Earlier this year, Petty Enterprises partnered with investment firm Boston Venture for a cash infusion, and negotiations are now underway between Petty and the Gillett Evernham team. With this soap opera playing itself out very publicly, Kyle Petty has left the family business and, apparently, the family, too. The team has also released driver Bobby Labonte.
(NASCAR's brand-new Hall of Fame is scheduled to open next year in Charlotte, NC; though NASCAR has been asking racing fans to contribute to the HoF, the recession/depression could see that opening delayed - And why should fans, who will have to pay to visit the Hall, contribute to a sport which seems to have been flush with money, at least until this month?).
Also in NASCAR, Chip Ganassi Racing with Felix Sabates (now part of Earnhardt-Ganassi Racing) has shuttered its Nationwide Series team.
In sports car endurance racing, the traditional weekend of testing held for teams two weeks before June's annual 24 Hours of LeMans has been canceled.
Audi, which has dominated the top level of sports car racing for the past three years using turbo-diesel engines in their LeMans Prototype (LMP) race cars, has cancelled their involvement in the American LeMans Series (ALMS). Audi will be advertising on the Super Bowl, though; perhaps they got a good deal on the TV spots which GM cancelled.
(Audi dominated sports car racing in the US and abroad the past three years, using turbocharged diesel engines, much of that effort aimed at promoting diesel power to Americans, because Audi is selling clean diesels in the US; they'll still race at LeMans in June, '09, we hope, but they've cancelled their 2009 involvement in the American LeMans Series in the US).
Porsche will stop racing their RS Spyder prototypes in the US. Roger Penske, whose organization ran those exotic open-cockpit cars for the Porsche factory, has put-together a deal to enter a Riley-Porsche Mk XX Daytona Prototype in the 2009 Gran-Am Rolex Sports Car series.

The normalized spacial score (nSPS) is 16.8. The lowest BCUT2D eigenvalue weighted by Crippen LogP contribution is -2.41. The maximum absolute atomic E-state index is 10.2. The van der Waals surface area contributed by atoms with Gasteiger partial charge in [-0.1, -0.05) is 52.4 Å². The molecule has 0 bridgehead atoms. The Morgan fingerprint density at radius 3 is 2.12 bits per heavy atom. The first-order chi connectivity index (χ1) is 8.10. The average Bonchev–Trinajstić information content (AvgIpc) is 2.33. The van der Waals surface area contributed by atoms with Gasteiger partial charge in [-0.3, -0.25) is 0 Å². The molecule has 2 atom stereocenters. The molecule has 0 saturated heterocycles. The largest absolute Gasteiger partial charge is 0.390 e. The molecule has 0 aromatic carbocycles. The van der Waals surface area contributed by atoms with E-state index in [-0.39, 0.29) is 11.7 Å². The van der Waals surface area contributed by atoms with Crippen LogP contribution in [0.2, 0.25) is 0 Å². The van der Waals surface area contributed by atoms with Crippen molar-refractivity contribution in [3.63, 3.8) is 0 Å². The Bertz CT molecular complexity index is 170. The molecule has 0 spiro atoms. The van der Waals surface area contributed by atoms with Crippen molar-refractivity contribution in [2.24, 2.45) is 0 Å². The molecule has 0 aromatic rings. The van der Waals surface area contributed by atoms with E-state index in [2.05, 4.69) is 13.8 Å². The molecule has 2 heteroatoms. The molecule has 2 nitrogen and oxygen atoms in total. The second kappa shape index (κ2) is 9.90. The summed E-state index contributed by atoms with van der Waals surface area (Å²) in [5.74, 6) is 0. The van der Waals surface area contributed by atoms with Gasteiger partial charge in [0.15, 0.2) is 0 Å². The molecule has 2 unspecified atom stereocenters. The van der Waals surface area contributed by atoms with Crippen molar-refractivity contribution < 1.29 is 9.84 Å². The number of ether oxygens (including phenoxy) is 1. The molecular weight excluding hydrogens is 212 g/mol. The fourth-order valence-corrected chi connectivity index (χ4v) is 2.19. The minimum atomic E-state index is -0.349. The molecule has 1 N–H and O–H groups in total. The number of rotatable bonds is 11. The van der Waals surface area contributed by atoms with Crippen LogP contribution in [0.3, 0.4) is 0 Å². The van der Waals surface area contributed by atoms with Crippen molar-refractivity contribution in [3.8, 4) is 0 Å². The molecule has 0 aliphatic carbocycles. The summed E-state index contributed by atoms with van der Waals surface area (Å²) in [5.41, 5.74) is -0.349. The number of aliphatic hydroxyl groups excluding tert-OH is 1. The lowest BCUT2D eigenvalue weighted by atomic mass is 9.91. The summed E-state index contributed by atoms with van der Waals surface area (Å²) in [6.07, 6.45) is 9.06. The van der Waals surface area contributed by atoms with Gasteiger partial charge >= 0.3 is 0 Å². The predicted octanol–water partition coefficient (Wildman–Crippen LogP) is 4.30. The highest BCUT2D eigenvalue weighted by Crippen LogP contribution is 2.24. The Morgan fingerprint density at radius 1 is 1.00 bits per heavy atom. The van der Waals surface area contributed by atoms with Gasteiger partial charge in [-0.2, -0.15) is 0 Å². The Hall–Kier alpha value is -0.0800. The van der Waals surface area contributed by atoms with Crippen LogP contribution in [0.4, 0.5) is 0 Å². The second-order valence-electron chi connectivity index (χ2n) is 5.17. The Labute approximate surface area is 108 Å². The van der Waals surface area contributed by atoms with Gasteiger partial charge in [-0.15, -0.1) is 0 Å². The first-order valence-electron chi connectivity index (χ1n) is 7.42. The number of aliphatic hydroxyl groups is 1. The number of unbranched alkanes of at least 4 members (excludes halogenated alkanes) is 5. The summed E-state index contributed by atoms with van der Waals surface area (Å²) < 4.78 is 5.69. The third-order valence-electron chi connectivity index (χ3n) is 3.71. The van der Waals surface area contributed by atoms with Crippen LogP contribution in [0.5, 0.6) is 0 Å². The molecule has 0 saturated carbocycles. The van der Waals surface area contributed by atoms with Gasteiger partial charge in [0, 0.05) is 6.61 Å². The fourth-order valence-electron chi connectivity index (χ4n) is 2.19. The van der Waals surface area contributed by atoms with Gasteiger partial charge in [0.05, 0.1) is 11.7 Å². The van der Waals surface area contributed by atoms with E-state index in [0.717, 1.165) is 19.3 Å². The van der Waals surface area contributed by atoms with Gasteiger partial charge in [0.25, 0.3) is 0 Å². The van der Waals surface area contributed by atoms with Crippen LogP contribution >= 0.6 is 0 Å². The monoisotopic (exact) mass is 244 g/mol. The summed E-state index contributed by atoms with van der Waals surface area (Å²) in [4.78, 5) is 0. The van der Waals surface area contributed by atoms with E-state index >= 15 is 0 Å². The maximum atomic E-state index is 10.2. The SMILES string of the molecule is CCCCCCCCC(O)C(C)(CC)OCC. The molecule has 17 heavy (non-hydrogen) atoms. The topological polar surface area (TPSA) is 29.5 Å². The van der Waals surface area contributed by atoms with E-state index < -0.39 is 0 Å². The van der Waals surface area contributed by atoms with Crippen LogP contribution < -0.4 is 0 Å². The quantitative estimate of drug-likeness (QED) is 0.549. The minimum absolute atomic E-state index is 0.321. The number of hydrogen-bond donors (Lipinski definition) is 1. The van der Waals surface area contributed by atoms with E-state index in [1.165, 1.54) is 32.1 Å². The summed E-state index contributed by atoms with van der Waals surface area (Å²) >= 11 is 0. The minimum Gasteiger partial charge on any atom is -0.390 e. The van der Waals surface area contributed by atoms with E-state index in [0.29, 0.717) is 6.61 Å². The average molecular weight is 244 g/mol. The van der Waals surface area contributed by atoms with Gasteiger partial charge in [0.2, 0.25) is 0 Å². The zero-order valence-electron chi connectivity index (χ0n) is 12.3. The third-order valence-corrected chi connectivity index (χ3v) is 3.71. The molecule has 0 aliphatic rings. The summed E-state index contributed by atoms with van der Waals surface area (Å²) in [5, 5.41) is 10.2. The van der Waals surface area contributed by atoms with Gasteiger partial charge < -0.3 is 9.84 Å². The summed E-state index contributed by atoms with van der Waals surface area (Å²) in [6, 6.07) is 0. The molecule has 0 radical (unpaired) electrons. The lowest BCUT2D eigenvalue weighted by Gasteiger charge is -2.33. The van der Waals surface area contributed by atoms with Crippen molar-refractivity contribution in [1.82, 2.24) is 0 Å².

(Porsche factory-supported RS Spyder prototypes competing at Sebring; Roger Penske's racing organization ran the team for Porsche).
In IndyCar racing, Honda has been the series' single engine supplier. Manufacturers including Porsche, Volkswagen, Audi, BMW, Alfa Romeo and Mazda met with IRL officials in June and September. While Porsche is not expected to get involved, there is no word yet on respective levels of interest in joining the open-wheel ranks by any of the others. If Honda drops out of IRL and no new engine-builder takes over, IndyCar, too, could find itself in a very awkward position.
There's always gravity-powered Soap Box Derbies.
(Southern California Soap Box Derby competitors; it's a great American tradition which is still very much alive, but it could use everyone's support, and it's the least-expensive way we know to go racing).
By the way, you might be interested to know that in the TARP Bailout Bill, Washington found the time to help our nation's beleaguered race track owners.
The bill extended the current seven-year cost recovery period for construction of, or improvements to, a motorsports race track. Track owners currently follow a seven-year depreciation schedule and write each year's depreciation off their taxes. The IRS wanted to increase the depreciation timetable to 15 years, which would mean the track owner's depreciation would be cut in half. The approved TARP bill keeps the seven-year depreciation schedule for two more years and could cost taxpayers $100 million.